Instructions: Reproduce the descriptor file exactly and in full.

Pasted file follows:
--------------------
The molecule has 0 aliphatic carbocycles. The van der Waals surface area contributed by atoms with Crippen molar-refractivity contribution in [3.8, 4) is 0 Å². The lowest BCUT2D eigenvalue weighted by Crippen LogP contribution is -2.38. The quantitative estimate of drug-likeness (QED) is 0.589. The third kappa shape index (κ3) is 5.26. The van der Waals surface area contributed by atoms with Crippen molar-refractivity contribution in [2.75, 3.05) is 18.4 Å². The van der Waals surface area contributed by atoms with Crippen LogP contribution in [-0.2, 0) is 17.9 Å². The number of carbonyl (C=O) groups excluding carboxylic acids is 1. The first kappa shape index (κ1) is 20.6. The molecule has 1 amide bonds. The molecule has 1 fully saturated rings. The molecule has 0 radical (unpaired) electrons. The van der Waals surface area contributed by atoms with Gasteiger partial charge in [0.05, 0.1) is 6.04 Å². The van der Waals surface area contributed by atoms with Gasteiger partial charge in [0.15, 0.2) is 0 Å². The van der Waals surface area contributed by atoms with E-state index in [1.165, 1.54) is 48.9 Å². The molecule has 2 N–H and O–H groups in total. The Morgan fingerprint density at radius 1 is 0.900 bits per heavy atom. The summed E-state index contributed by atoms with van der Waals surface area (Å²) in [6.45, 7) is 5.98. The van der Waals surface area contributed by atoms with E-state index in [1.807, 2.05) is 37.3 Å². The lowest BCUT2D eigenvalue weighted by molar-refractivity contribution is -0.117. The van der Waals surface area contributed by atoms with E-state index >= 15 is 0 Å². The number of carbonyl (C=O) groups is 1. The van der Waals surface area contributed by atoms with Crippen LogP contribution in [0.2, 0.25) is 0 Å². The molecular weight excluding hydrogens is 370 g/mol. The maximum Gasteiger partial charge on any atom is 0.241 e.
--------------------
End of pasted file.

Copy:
The molecule has 0 aliphatic carbocycles. The van der Waals surface area contributed by atoms with Crippen molar-refractivity contribution in [3.8, 4) is 0 Å². The lowest BCUT2D eigenvalue weighted by Crippen LogP contribution is -2.38. The quantitative estimate of drug-likeness (QED) is 0.589. The third kappa shape index (κ3) is 5.26. The van der Waals surface area contributed by atoms with Crippen molar-refractivity contribution in [2.75, 3.05) is 18.4 Å². The van der Waals surface area contributed by atoms with Crippen LogP contribution in [-0.2, 0) is 17.9 Å². The number of carbonyl (C=O) groups excluding carboxylic acids is 1. The first kappa shape index (κ1) is 20.6. The molecule has 1 amide bonds. The molecule has 1 fully saturated rings. The molecule has 0 radical (unpaired) electrons. The van der Waals surface area contributed by atoms with Gasteiger partial charge in [0.05, 0.1) is 6.04 Å². The van der Waals surface area contributed by atoms with Gasteiger partial charge in [0.15, 0.2) is 0 Å². The van der Waals surface area contributed by atoms with E-state index in [1.165, 1.54) is 48.9 Å². The molecule has 2 N–H and O–H groups in total. The Morgan fingerprint density at radius 1 is 0.900 bits per heavy atom. The summed E-state index contributed by atoms with van der Waals surface area (Å²) in [6.45, 7) is 5.98. The van der Waals surface area contributed by atoms with E-state index in [1.807, 2.05) is 37.3 Å². The lowest BCUT2D eigenvalue weighted by molar-refractivity contribution is -0.117. The van der Waals surface area contributed by atoms with E-state index >= 15 is 0 Å². The number of carbonyl (C=O) groups is 1. The van der Waals surface area contributed by atoms with Crippen LogP contribution in [0.2, 0.25) is 0 Å². The molecular weight excluding hydrogens is 370 g/mol. The maximum Gasteiger partial charge on any atom is 0.241 e.